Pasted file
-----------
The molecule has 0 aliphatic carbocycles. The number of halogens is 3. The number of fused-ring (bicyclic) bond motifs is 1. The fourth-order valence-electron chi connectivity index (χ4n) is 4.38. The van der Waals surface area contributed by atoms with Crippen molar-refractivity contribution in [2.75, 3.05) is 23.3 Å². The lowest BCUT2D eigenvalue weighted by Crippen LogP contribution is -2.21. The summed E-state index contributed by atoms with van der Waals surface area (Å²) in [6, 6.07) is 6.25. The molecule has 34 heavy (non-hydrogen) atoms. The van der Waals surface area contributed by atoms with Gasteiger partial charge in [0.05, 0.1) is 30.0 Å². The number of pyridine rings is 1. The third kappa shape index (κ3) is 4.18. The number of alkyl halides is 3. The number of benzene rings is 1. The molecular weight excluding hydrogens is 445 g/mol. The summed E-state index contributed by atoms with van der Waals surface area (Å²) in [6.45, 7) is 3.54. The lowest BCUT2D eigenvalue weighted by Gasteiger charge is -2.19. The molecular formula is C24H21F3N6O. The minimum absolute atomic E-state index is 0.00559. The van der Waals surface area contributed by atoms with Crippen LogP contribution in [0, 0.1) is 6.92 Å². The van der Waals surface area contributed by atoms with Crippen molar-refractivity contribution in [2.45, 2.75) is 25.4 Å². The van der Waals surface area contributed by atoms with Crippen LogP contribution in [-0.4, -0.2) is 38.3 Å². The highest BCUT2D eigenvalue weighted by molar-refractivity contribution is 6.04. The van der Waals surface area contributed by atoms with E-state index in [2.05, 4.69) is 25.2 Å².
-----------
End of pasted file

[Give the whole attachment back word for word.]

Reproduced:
The molecule has 0 aliphatic carbocycles. The number of halogens is 3. The number of fused-ring (bicyclic) bond motifs is 1. The fourth-order valence-electron chi connectivity index (χ4n) is 4.38. The van der Waals surface area contributed by atoms with Crippen molar-refractivity contribution in [2.75, 3.05) is 23.3 Å². The lowest BCUT2D eigenvalue weighted by Crippen LogP contribution is -2.21. The summed E-state index contributed by atoms with van der Waals surface area (Å²) in [6, 6.07) is 6.25. The molecule has 34 heavy (non-hydrogen) atoms. The van der Waals surface area contributed by atoms with Gasteiger partial charge in [0.05, 0.1) is 30.0 Å². The number of pyridine rings is 1. The third kappa shape index (κ3) is 4.18. The number of alkyl halides is 3. The number of benzene rings is 1. The molecular weight excluding hydrogens is 445 g/mol. The summed E-state index contributed by atoms with van der Waals surface area (Å²) in [6.45, 7) is 3.54. The lowest BCUT2D eigenvalue weighted by Gasteiger charge is -2.19. The molecular formula is C24H21F3N6O. The minimum absolute atomic E-state index is 0.00559. The van der Waals surface area contributed by atoms with Crippen LogP contribution in [0, 0.1) is 6.92 Å². The van der Waals surface area contributed by atoms with Crippen molar-refractivity contribution in [2.45, 2.75) is 25.4 Å². The van der Waals surface area contributed by atoms with Crippen LogP contribution in [-0.4, -0.2) is 38.3 Å². The highest BCUT2D eigenvalue weighted by molar-refractivity contribution is 6.04. The van der Waals surface area contributed by atoms with E-state index in [2.05, 4.69) is 25.2 Å².